Mentor Program Has Simple Message For Black Students: You’re Not Alone

Aug 28, 2018

Wayne Miller is known around Claremont for his work on addiction. He runs a local recovery center, and he has been instrumental in keeping support services in the community for those struggling with opioid use.

He can talk about addiction and recovery “left and right and sideways,” he says. But something he’d rarely spoken about in public before last year is race.

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The first spark was an incident in January 2017. A selectboard member in Miller’s hometown — Hartford, VT — forwarded a racist image, which denigrated the Obamas and former US Attorney General Eric Holder, to a local newspaper writer.

The newspaper ran a story about the incident, and Miller decided to go to the Selectboard’s next meeting. The room was packed.

One by one, local residents stood up to address the board, describing discrimination and hate

Miller, a black man, noticed something immediately remarkable to him: lots of non-white faces. There were more people of color than he'd ever seen in one space in the Upper Valley.

One by one, local residents stood up to address the board, describing discrimination and hate they’d experienced in the community, and urging board members to take action.

“It was like a reawakening for me,” Miller said. “I felt more connected to the wider community, and to what really deep down is my community, than I had ever before while living here.”

Miller moved to the area as a kid, and for most of his life, he had dealt with racially motivated jeers, comments, and side-eyed glances on his own.  He hadn’t spoken out about his experience. But now, seeing others equally frustrated, that was starting to shift.

Miller hadn’t planned to speak at the meeting, but he stood up to take his turn in front of the microphone. “I just want to say that I’m tired,” he began, describing the physical attacks he withstood as a child and urging change.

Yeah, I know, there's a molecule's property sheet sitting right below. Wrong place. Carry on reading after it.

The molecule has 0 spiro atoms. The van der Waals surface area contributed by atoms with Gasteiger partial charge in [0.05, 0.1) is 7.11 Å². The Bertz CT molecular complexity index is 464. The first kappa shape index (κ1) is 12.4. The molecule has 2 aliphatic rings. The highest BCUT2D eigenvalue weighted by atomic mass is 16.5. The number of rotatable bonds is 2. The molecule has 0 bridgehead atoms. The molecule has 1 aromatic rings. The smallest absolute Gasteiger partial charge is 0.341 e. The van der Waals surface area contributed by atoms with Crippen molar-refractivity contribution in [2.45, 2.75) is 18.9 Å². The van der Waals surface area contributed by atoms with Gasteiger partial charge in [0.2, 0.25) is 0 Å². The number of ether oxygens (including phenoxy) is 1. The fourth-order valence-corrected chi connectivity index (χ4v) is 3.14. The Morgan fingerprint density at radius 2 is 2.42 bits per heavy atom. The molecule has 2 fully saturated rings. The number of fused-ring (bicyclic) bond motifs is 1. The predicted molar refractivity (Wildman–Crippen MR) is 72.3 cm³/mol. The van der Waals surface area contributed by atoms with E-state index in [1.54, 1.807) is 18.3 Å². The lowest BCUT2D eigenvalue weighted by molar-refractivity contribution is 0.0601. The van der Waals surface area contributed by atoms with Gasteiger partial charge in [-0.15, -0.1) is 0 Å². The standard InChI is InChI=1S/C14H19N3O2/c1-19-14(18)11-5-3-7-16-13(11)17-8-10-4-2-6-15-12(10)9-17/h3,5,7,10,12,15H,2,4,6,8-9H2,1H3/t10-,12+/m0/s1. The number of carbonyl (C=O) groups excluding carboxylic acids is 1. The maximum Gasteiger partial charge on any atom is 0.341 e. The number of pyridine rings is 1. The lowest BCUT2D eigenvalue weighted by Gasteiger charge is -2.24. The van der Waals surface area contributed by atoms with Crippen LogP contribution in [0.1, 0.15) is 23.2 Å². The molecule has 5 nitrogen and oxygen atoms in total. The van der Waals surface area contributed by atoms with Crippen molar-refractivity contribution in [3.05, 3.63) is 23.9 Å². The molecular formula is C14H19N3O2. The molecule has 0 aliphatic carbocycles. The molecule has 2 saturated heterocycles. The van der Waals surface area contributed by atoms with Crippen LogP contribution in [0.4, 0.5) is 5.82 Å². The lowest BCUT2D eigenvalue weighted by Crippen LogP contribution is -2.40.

Wayne Miller addressed selectboard members in Hartford, VT in early 2017, joining others in urging the board to address racism in the community.

Then, later that year, reports came out about another incident, this time in Claremont, where Miller works. A young biracial boy had been seriously injured, hanged by a rope. Miller says he heard about it from the boy’s family, who said a group of white teenagers was responsible.

“I was outraged and disgusted and appalled and had a million questions, as everybody else did afterwards,” Miller said. The parallels to his own experience as a child hit hard, especially the physical violence. “l kind of took that as a sign,” he said.

It was a sign to Miller that it was time to step outside the world of addiction and recovery, where he’d been devoting the bulk of his time, and try to also make change on issues of race.

Many black children grow up here in communities where they are the only person who looks like them

He could rely on many of his existing skills — talking with people about what can be challenging, personal topics. And he could tap into the network of advocates he’d met at the Hartford Selectboard meeting earlier that year.

He decided to focus on mentoring, reaching out to local black children and young adults. “It directly ties into the work that I do already,” Miller said. “That is the whole point: that you’re not alone."

That message is critical, Miller said, because many black children grow up here in communities where they are the only person who looks like them.  He’s calling his program “Living Proof.”

Sharonna Henderson's son, Hayden Dickinson, will participate in Wayne Miller's new mentorship program for black children.
Credit Britta Greene / New Hampshire Public Radio

One of the women who spoke at the Hartford selectboard meeting is Sharonna Henderson. Her eight-year-old son, Hayden Dickinson, will be participating in Miller’s program.

A lack of diversity is a fact of life in the Upper Valley, she said, and she’s had to work hard to find a school where she’s comfortable Hayden will be safe and respected.

“If he visually can’t see anyone that looks like him, or anyone he could possibly connect with on that cultural level, then it is going to make it hard,” she said. “I know a lot of people don’t think that race comes into play with things like curriculum, but that’s wrong.”

She hopes connecting Hayden to a broader circle of black peers and mentors outside the house will help him embrace his history and culture. She, too, is considering joining the program as a mentor if her time allows.

Miller’s been talking to families like theirs across the Upper Valley and Burlington. He’s hoping to start pairing students with mentors in small groups to start this fall.